The 1031 Exchange:
Section 1031 of the Internal Revenue Code provides an exception from the rule requiring the current recognition of gain or loss realized upon the sale or exchange of property. Under §1031(a), no gain or loss is recognized if property held for productive use in a trade or business or for investment is exchanged solely for property of a like kind to be held either for productive use in a trade or business or for investment. Section 1031 provides an exception only from current recognition of gain realized. The realized gain is deferred until the “exchange property” is disposed of in a subsequent taxable transaction. Stated another way, Section 1031 allows a taxpayer to postpone their long-term capital gains tax when selling an investment property by exchanging both the basis and the gain into a new investment property. A Section 1031 exchange defers the gain from the sale of an old investment property into the purchase of a new investment property.
The origins of Section 1031 date back to the Revenue Act of 1921. Recent years have seen a number of proposals aimed at eliminating or capping the Section 1031 exchange. In 2017, the House Republican Blueprint for Tax Reform, titled “A Better Way” is expected to be the model for tax reform. The proposal does not repeal Section 1031, neither does it expressly preserve the provision. Ernst & Young, LLP’s study of the Economic Impact of Repealing Like-Kind Exchange Rules found that the impact of repealing or limiting Section 1031 exchanges in 2015 would result in a contraction of the US economy if Section 1031 was repealed or limited. As a result of these proposals the window for recognizing the benefits of a Section 1031 exchange may be closing. Consider the following if you are thinking about a Section 1031 exchange in 2017:
Like Kind Property. Section 1031 cannot be used for personal property but is only available for investment and business property. The property must be like kind property. Like kind does not necessarily mean the same.
Delayed Exchanges. Historically, an exchange was a simple swap of one property for another between two parties. Following the Starker case, delayed exchanges were allowed. Now, the vast majority of exchanges are delayed, or three party exchanges. In a delayed exchange, a middleman, or qualified intermediary, holds the cash after the property is sold. The qualified intermediary then buys the replacement property for using the escrowed cash. Subject to time limits, this three-party exchange is treated as a Section 1031 exchange.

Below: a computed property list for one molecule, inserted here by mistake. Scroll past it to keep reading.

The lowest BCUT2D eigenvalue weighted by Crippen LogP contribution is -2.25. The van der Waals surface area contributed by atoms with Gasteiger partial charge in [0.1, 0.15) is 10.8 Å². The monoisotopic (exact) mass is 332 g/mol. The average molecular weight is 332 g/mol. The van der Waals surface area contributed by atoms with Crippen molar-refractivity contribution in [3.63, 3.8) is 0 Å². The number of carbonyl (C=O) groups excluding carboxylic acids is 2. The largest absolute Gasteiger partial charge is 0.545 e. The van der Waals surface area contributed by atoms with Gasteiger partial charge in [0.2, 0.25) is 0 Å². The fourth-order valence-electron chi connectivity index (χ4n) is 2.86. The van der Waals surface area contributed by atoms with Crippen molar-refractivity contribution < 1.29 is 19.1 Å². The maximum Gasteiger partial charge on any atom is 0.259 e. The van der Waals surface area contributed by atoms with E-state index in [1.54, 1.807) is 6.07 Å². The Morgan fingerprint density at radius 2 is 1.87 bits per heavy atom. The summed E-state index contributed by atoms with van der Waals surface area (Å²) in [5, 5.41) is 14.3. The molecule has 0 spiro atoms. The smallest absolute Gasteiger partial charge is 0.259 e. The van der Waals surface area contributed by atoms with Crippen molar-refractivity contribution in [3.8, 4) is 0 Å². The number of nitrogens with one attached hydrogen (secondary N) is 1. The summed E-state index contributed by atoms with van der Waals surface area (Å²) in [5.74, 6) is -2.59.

Timing. A delayed exchange has two principal timing rules. Once the sale closes, the qualified intermediary receives the cash. Within 45 days, the seller must specify the property in writing to the intermediary to be acquired. Once replacement property is designated, the seller must close on the replacement property within 180 days of the sale of the relinquished property. The 45 days and 180 days run concurrently.
Cash and Liabilities. Any leftover cash is distributed by the qualified intermediary at the end of the 180 days. That cash is called “boot” and is taxed, generally as a capital gain. Mortgage loans or other debt on the relinquished property must be replaced with equal debt on the replacement property. If the seller’s liabilities go down, the seller is treated as having received income just the same as cash.
Unless expressly provided that the advice (“the advice”) contained in the above (“this message”) is intended to constitute written tax advice within the meaning of Section 10.37 of IRS Circular 230, this message is intended to communicate general information for discussion purposes only, and you should not, therefore, interpret the advice to be written tax advice.